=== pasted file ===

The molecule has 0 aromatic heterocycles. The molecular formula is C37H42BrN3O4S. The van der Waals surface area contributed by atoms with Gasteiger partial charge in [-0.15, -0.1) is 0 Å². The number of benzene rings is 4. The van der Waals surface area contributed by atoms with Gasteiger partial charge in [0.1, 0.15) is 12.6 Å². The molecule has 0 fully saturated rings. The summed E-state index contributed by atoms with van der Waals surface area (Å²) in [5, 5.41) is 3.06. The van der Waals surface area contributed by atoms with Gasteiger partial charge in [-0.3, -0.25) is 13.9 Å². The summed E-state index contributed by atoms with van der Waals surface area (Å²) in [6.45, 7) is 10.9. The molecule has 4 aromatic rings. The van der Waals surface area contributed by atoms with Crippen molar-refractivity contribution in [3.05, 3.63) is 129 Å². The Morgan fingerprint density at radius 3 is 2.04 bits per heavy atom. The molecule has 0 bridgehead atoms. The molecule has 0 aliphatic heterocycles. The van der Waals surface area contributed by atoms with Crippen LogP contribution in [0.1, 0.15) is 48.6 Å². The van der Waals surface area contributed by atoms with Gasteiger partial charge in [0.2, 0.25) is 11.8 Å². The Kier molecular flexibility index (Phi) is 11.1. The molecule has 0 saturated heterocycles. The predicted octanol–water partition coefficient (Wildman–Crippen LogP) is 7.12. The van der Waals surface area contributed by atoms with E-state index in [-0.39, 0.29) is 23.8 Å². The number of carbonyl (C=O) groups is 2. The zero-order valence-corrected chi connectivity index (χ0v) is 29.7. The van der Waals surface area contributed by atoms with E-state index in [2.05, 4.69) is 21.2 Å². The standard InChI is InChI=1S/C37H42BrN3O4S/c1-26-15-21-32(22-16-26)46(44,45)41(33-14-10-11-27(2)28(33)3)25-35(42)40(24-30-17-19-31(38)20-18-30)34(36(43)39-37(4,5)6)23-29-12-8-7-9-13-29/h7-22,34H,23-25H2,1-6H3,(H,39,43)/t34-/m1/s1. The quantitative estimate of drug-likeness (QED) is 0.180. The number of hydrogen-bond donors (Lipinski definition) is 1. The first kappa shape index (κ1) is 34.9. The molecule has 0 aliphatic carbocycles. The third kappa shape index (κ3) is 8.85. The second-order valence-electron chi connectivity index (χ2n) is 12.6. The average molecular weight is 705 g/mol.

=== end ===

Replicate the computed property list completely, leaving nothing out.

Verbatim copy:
The molecule has 0 aromatic heterocycles. The molecular formula is C37H42BrN3O4S. The van der Waals surface area contributed by atoms with Gasteiger partial charge in [-0.15, -0.1) is 0 Å². The number of benzene rings is 4. The van der Waals surface area contributed by atoms with Gasteiger partial charge in [0.1, 0.15) is 12.6 Å². The molecule has 0 fully saturated rings. The summed E-state index contributed by atoms with van der Waals surface area (Å²) in [5, 5.41) is 3.06. The van der Waals surface area contributed by atoms with Gasteiger partial charge in [-0.3, -0.25) is 13.9 Å². The summed E-state index contributed by atoms with van der Waals surface area (Å²) in [6.45, 7) is 10.9. The molecule has 4 aromatic rings. The van der Waals surface area contributed by atoms with Crippen molar-refractivity contribution in [3.05, 3.63) is 129 Å². The Morgan fingerprint density at radius 3 is 2.04 bits per heavy atom. The molecule has 0 bridgehead atoms. The molecule has 0 aliphatic heterocycles. The van der Waals surface area contributed by atoms with Crippen LogP contribution in [0.1, 0.15) is 48.6 Å². The van der Waals surface area contributed by atoms with Gasteiger partial charge in [0.2, 0.25) is 11.8 Å². The Kier molecular flexibility index (Phi) is 11.1. The molecule has 0 saturated heterocycles. The predicted octanol–water partition coefficient (Wildman–Crippen LogP) is 7.12. The van der Waals surface area contributed by atoms with E-state index in [-0.39, 0.29) is 23.8 Å². The number of carbonyl (C=O) groups is 2. The zero-order valence-corrected chi connectivity index (χ0v) is 29.7. The van der Waals surface area contributed by atoms with E-state index in [2.05, 4.69) is 21.2 Å². The standard InChI is InChI=1S/C37H42BrN3O4S/c1-26-15-21-32(22-16-26)46(44,45)41(33-14-10-11-27(2)28(33)3)25-35(42)40(24-30-17-19-31(38)20-18-30)34(36(43)39-37(4,5)6)23-29-12-8-7-9-13-29/h7-22,34H,23-25H2,1-6H3,(H,39,43)/t34-/m1/s1. The quantitative estimate of drug-likeness (QED) is 0.180. The number of hydrogen-bond donors (Lipinski definition) is 1. The first kappa shape index (κ1) is 34.9. The molecule has 0 aliphatic carbocycles. The third kappa shape index (κ3) is 8.85. The second-order valence-electron chi connectivity index (χ2n) is 12.6. The average molecular weight is 705 g/mol.